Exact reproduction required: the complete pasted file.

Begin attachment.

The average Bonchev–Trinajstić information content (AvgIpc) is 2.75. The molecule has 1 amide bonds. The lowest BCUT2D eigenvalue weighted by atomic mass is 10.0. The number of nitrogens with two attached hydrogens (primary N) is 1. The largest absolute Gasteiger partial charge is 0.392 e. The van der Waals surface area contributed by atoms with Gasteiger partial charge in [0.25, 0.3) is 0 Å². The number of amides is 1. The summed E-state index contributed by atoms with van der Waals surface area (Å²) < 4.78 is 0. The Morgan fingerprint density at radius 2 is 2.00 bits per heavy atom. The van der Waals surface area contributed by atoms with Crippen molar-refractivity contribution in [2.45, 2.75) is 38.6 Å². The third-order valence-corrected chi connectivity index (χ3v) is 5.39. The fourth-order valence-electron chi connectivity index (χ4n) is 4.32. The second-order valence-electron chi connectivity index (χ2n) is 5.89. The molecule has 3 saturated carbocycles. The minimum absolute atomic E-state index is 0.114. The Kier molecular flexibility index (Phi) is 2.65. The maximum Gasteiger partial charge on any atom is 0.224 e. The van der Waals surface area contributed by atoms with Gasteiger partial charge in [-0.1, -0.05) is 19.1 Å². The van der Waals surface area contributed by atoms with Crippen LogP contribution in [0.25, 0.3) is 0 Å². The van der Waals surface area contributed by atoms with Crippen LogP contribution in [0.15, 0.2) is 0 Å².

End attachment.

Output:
The average Bonchev–Trinajstić information content (AvgIpc) is 2.75. The molecule has 1 amide bonds. The lowest BCUT2D eigenvalue weighted by atomic mass is 10.0. The number of nitrogens with two attached hydrogens (primary N) is 1. The largest absolute Gasteiger partial charge is 0.392 e. The van der Waals surface area contributed by atoms with Gasteiger partial charge in [0.25, 0.3) is 0 Å². The number of amides is 1. The summed E-state index contributed by atoms with van der Waals surface area (Å²) < 4.78 is 0. The Morgan fingerprint density at radius 2 is 2.00 bits per heavy atom. The van der Waals surface area contributed by atoms with Crippen molar-refractivity contribution in [2.45, 2.75) is 38.6 Å². The third-order valence-corrected chi connectivity index (χ3v) is 5.39. The fourth-order valence-electron chi connectivity index (χ4n) is 4.32. The second-order valence-electron chi connectivity index (χ2n) is 5.89. The molecule has 3 saturated carbocycles. The minimum absolute atomic E-state index is 0.114. The Kier molecular flexibility index (Phi) is 2.65. The maximum Gasteiger partial charge on any atom is 0.224 e. The van der Waals surface area contributed by atoms with Gasteiger partial charge in [-0.1, -0.05) is 19.1 Å². The van der Waals surface area contributed by atoms with Crippen LogP contribution in [0.25, 0.3) is 0 Å². The van der Waals surface area contributed by atoms with Crippen LogP contribution in [0.15, 0.2) is 0 Å².